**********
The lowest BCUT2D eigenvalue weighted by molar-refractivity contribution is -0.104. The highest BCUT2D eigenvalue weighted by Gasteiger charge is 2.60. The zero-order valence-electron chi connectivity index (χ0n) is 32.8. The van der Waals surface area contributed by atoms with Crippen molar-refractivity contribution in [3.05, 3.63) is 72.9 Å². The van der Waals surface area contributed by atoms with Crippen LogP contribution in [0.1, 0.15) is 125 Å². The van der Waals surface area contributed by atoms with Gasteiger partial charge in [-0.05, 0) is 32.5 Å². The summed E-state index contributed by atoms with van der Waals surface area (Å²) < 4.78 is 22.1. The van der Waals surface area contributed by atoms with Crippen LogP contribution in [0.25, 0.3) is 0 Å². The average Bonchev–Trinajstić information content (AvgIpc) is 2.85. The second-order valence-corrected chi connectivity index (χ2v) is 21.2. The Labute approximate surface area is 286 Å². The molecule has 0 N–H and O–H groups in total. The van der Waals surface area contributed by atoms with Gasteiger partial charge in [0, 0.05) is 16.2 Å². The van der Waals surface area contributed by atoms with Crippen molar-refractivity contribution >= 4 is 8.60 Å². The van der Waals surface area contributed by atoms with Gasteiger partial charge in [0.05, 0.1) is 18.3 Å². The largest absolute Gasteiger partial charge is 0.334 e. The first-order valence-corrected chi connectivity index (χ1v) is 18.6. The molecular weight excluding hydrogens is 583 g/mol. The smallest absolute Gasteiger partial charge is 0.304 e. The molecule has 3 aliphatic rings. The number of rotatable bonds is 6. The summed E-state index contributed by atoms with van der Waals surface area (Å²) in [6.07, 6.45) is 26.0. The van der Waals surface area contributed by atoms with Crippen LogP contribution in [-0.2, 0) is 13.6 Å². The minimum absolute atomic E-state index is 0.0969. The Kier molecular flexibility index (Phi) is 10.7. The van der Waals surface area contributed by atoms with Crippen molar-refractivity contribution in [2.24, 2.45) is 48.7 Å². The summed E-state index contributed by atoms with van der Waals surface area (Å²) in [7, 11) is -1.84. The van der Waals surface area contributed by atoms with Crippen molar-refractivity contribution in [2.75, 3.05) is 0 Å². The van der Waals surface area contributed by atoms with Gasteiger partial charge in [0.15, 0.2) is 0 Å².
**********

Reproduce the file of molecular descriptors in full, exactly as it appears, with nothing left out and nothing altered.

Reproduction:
The lowest BCUT2D eigenvalue weighted by molar-refractivity contribution is -0.104. The highest BCUT2D eigenvalue weighted by Gasteiger charge is 2.60. The zero-order valence-electron chi connectivity index (χ0n) is 32.8. The van der Waals surface area contributed by atoms with Crippen molar-refractivity contribution in [3.05, 3.63) is 72.9 Å². The van der Waals surface area contributed by atoms with Crippen LogP contribution in [0.1, 0.15) is 125 Å². The van der Waals surface area contributed by atoms with Gasteiger partial charge in [-0.05, 0) is 32.5 Å². The summed E-state index contributed by atoms with van der Waals surface area (Å²) < 4.78 is 22.1. The van der Waals surface area contributed by atoms with Crippen LogP contribution in [0.25, 0.3) is 0 Å². The average Bonchev–Trinajstić information content (AvgIpc) is 2.85. The second-order valence-corrected chi connectivity index (χ2v) is 21.2. The Labute approximate surface area is 286 Å². The molecule has 0 N–H and O–H groups in total. The van der Waals surface area contributed by atoms with Gasteiger partial charge in [0, 0.05) is 16.2 Å². The van der Waals surface area contributed by atoms with Crippen molar-refractivity contribution >= 4 is 8.60 Å². The van der Waals surface area contributed by atoms with Gasteiger partial charge in [0.05, 0.1) is 18.3 Å². The largest absolute Gasteiger partial charge is 0.334 e. The first-order valence-corrected chi connectivity index (χ1v) is 18.6. The molecular weight excluding hydrogens is 583 g/mol. The smallest absolute Gasteiger partial charge is 0.304 e. The molecule has 3 aliphatic rings. The number of rotatable bonds is 6. The summed E-state index contributed by atoms with van der Waals surface area (Å²) in [6.07, 6.45) is 26.0. The van der Waals surface area contributed by atoms with Crippen LogP contribution in [-0.2, 0) is 13.6 Å². The minimum absolute atomic E-state index is 0.0969. The Kier molecular flexibility index (Phi) is 10.7. The van der Waals surface area contributed by atoms with Crippen molar-refractivity contribution in [2.24, 2.45) is 48.7 Å². The summed E-state index contributed by atoms with van der Waals surface area (Å²) in [7, 11) is -1.84. The van der Waals surface area contributed by atoms with Crippen molar-refractivity contribution in [2.75, 3.05) is 0 Å². The van der Waals surface area contributed by atoms with Gasteiger partial charge in [0.15, 0.2) is 0 Å².